Fruit - raw
. A sweet flavour, but fairly boring[K]. The fruit is about 8mm in diameter
Plants can be used for ground cover, spaced about 60cm apart each way
There are no material uses listed for Ephedra americana andina.
The stems are depurative and diuretic
The stems of most members of this genus contain the alkaloid ephedrine and are valuable in the treatment of asthma and many other complaints of the respiratory system[K]. The whole plant can be used at much lower concentrations than the isolated constituents - unlike using the isolated ephedrine, using the whole plant rarely gives rise to side-effects
. Ephedra does not cure asthma but in many cases it is very effective in treating the symptoms and thus making life somewhat easier for the sufferer. The stems can be used fresh or dried and are usually made into a tea, though they can also be eaten raw[K]. The young stems are best if eating them raw, though older stems can be used if a tea is made[K]. The stems can be harvested at any time of the year and are dried for later use
Seed - best sown as soon as it is ripe in the autumn in a greenhouse
. It can also be sown in spring in a greenhouse in a sandy compost[K]. Prick out the seedlings into individual pots as soon as they are large enough to handle and grow them on for at least their first winter in a greenhouse. Plant out in the spring or early summer after the last expected frosts and give some protection in their first winter[K].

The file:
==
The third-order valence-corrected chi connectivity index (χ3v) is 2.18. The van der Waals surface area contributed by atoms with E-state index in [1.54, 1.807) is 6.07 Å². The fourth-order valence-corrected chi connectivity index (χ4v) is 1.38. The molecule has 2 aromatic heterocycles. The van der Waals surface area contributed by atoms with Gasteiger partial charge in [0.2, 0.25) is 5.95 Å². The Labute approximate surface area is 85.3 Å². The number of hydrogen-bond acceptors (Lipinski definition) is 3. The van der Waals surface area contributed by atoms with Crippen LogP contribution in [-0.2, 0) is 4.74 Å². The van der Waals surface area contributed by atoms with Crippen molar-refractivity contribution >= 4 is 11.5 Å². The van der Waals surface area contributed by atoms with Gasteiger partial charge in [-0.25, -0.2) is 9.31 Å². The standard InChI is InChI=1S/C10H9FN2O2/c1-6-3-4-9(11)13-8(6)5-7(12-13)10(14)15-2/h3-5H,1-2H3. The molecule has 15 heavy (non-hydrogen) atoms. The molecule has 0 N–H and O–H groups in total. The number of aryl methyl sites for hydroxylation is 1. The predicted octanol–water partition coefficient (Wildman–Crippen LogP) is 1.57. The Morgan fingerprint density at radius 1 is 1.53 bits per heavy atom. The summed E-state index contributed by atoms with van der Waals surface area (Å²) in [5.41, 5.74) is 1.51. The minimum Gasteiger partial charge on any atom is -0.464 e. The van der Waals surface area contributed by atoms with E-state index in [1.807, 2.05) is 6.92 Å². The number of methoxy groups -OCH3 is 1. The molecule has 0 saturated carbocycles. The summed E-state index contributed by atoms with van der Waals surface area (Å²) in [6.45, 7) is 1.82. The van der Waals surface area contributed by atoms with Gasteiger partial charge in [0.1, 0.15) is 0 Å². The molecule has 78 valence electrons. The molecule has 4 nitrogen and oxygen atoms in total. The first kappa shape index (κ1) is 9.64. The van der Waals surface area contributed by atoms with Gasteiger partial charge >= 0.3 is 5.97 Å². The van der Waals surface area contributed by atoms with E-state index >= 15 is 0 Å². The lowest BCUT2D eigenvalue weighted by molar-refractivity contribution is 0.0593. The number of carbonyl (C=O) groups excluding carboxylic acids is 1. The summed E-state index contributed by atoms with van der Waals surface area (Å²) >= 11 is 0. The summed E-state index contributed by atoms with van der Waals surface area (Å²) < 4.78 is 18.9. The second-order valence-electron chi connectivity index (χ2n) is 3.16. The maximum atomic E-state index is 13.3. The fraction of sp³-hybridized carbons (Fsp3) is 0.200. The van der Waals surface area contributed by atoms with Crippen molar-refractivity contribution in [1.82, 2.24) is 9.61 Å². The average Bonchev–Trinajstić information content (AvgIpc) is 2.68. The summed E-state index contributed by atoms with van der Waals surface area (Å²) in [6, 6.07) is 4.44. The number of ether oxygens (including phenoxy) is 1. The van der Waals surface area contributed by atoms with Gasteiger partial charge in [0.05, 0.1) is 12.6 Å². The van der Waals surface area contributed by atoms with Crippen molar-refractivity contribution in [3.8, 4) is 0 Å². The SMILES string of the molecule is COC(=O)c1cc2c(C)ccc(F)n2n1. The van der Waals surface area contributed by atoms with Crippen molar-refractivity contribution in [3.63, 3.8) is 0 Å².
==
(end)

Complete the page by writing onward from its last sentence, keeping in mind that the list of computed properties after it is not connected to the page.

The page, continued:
Division in spring or autumn.
Practical Plants is currently lacking information on propagation instructions of Ephedra americana andina. Help us fill in the blanks! Edit this page to add your knowledge.
Requires a well-drained loamy soil and a sunny position
. Established plants are drought resistant and are also lime tolerant
One report says that this species is frost-tender, but this is not our experience[K]. It succeeds outdoors at Cambridge Botanical Gardens and we have been growing it outdoors successfully since 1988[K].
Plants do not flower profusely or regularly in Britain. Our plants have been producing reasonable crops since 1991[K].
Dioecious. Male and female plants must be grown if seed is required.
Problems, pests & diseases
Associations & Interactions
There are no interactions listed for Ephedra americana andina. Do you know of an interaction that should be listed here? edit this page to add it.
Polycultures & Guilds
There are no polycultures listed which include Ephedra americana andina.
This table shows all the data stored for this plant.
Ephedra americana andina
Material uses & Functions
Native Climate Zones
Adapted Climate Zones
Native Geographical Range
Root Zone Tendancy
? 1.01.11.21.3 Bean. W. Trees and Shrubs Hardy in Great Britain. Vol 1 - 4 and Supplement. Murray (1981-00-00)
? 2.02.1 Kunkel. G. Plants for Human Consumption. Koeltz Scientific Books ISBN 3874292169 (1984-00-00)
? 3.03.13.23.33.43.5 Huxley. A. The New RHS Dictionary of Gardening. 1992. MacMillan Press ISBN 0-333-47494-5 (1992-00-00)
? 4.04.1 Thomas. G. S. Plants for Ground Cover J. M. Dent & Sons ISBN 0-460-12609-1 (1990-00-00)
? 5.05.1 Uphof. J. C. Th. Dictionary of Economic Plants. Weinheim (1959-00-00)
? 6.06.1 Chevallier. A. The Encyclopedia of Medicinal Plants Dorling Kindersley. London ISBN 9-780751-303148 (1996-00-00)
? 7.07.17.2 Bown. D. Encyclopaedia of Herbs and their Uses. Dorling Kindersley, London. ISBN 0-7513-020-31 (1995-00-00)